Discussion related to commuter rail and rapid transit operations in the Chicago area including the South Shore Line, Metra Rail, and Chicago Transit Authority.

Moderators: JamesT4, metraRI

  by byte
 
I'm sure lots of people on this forum have been to IRM at some point, and have noticed the pair of 2000s always sitting near the front of the property, more or less taking up space. These are one of only two pairs of 2000s left, and the only pair which is unmodified and in a museum. CTA 2153-2154 have received a bit of work & cleaning since last August or so, and are actually pretty darn functional: http://www.youtube.com/watch?v=B76SZjr-v4Q

And some photos:

Image
Untitled by The real David Fullarton, on Flickr

Image
Untitled by The real David Fullarton, on Flickr

Image
Untitled by The real David Fullarton, on Flickr

Image
Untitled by The real David Fullarton, on Flickr

Image
Untitled by The real David Fullarton, on Flickr
  by doepack
 
I've always thought those cars were kind of the "unwanted stepchildren" in their operating days, which is part of the reason I liked them. And even though they always seemed to be just sort of hanging around at the IRM, I didn't mind that so much as long as a couple of them were preserved; but that recent makeover is welcome, and long overdue.

Keep up the good work, David...
  by Tadman
 
I like the 2000s as well. Any reason they were the unwanted stepchild? Something mechanically odd about them?
  by byte
 
The 2000s are very similar to the 2200s, as built. Same motors, same control system, operable with all high performance series cars, etc. But because the 2000s were the first "high performance" cars built, there were some things which they tried and did not repeat on 2200s, 2400s, etc:

- Ceiling-mounted air-conditioning unit. Although it kept the cars cool, they were loud, and the two standee stanchions right under it also served as the AC unit's water outlet, a straight path to under the car. Sometimes these stanchions got plugged up. When they did, the train going around a curve would cause water would pour out from the AC unit and onto the passengers beneath it.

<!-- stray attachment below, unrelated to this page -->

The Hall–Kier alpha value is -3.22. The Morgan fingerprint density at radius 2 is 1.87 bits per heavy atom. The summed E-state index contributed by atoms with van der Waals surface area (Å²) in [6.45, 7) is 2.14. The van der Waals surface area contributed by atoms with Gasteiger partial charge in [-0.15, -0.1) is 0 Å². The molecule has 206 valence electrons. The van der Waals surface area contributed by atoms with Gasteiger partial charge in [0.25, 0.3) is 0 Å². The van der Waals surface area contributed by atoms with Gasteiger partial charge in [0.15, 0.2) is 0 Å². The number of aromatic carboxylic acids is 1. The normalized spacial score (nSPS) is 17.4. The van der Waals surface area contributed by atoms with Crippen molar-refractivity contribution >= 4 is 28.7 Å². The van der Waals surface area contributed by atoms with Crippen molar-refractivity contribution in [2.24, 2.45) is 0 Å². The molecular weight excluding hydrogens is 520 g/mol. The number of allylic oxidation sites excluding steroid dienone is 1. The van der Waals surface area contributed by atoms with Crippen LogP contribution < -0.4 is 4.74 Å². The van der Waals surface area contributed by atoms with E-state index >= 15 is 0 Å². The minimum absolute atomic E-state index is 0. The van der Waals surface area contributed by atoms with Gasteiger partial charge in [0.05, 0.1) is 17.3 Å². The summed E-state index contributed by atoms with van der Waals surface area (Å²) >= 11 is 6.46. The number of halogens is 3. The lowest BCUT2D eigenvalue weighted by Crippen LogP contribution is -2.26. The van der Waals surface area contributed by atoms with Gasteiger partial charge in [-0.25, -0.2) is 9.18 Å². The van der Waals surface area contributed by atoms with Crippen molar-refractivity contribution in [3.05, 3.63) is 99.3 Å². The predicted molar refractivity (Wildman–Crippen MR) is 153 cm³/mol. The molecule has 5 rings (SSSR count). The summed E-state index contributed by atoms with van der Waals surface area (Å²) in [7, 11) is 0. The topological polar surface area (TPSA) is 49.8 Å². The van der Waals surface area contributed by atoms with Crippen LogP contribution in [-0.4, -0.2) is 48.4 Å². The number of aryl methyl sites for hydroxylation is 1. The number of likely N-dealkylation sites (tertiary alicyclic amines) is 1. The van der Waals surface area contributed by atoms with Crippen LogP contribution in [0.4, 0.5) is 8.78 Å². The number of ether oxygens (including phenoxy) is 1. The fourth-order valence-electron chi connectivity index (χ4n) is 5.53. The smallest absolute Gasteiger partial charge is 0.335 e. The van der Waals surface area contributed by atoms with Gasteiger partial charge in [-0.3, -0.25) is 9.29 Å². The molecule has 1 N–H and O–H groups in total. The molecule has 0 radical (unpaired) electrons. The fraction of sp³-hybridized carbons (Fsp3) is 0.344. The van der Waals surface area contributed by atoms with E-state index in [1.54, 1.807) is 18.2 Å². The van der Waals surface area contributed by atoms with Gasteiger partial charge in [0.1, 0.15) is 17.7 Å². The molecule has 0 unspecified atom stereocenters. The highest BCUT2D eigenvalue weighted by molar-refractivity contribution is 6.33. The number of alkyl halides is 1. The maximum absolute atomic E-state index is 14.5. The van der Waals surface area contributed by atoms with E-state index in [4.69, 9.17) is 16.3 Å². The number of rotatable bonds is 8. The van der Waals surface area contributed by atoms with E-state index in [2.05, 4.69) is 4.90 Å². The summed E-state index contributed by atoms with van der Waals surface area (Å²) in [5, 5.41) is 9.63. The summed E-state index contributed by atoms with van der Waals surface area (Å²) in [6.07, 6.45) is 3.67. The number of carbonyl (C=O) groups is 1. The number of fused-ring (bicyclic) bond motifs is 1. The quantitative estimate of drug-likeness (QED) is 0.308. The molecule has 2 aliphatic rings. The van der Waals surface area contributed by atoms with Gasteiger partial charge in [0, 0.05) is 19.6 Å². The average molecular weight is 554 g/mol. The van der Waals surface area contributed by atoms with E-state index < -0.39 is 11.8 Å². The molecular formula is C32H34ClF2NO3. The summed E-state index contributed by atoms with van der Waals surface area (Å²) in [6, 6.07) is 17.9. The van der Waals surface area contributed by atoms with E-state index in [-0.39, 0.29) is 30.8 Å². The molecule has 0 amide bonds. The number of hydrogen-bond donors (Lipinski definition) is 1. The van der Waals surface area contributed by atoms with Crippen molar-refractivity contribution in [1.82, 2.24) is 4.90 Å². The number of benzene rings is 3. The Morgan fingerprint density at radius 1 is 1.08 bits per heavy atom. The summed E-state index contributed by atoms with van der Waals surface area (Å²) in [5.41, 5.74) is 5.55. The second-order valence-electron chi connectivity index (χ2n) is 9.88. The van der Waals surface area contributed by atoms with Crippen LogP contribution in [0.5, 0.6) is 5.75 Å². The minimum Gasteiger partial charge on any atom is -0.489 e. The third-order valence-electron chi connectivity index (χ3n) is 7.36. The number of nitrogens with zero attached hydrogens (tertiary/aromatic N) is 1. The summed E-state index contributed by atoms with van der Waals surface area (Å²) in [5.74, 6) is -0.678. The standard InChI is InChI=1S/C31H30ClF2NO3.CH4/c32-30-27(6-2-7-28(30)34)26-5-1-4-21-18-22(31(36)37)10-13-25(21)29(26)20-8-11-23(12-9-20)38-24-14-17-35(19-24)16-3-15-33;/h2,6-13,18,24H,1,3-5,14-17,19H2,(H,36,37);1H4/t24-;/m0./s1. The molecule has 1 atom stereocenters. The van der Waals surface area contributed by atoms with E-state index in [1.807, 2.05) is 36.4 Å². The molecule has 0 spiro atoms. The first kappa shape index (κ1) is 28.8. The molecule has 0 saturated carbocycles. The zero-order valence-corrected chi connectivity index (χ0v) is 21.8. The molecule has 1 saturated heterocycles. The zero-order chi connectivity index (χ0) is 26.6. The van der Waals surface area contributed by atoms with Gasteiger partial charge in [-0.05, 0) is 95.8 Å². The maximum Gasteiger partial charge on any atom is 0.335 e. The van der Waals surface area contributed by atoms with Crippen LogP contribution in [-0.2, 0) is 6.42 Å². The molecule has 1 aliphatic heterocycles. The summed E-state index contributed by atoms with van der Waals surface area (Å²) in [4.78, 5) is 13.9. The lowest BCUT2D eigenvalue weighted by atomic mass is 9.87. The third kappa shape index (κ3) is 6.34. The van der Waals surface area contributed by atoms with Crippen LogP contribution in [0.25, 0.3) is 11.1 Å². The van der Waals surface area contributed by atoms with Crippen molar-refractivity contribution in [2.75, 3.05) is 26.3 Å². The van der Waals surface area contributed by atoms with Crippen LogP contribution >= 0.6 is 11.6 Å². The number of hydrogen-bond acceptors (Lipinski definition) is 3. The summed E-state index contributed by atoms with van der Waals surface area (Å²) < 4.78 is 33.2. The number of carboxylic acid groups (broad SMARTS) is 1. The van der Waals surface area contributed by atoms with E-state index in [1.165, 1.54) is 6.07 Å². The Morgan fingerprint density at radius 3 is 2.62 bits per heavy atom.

- Extensive use of aluminum paneling inside. Although preferable to regular steel, it's more prone to salt corrosion than stainless. There are only a few places on the 2000s where you can find stainless steel, the rest is aluminum. On the 2200s however, it's ALL stainless.

- No rehab. The 2000s were the last CTA cars to not get a mid-life rehab, along with the final 6000s. The 1-50s got theirs in 1985, the 2200s in 1989-1990, 2400s were done in house in the mid-to late-90s, 2600s in 1999-2000, and there's talk of a 3200 rehab happening soon. By the early 1990s the 2000 series cars were pretty worn out, and the CTA probably decided it would be best to simply replace the 2000s entirely with new 3200s rather than order a smaller number of new cars and put the 2000s through a rehab. In retrospect, that was probably a good decision.

You really have to compare a 2200 with a 2000 to see how much the former have been modified from their original state, and what it would take to take a 2000 and make it "current" with the rest of the fleet, even in the early 1990s. The 2200s originally had cushioned seats, backlit ads, different side paneling, conductor controls, and obviously no full-width cabs - and all of that has been changed. The four extant 2000s are actually the only high-performance "L" cars to be found anywhere that still have conductor stations, a feature that every car through the 2600s had when they were built.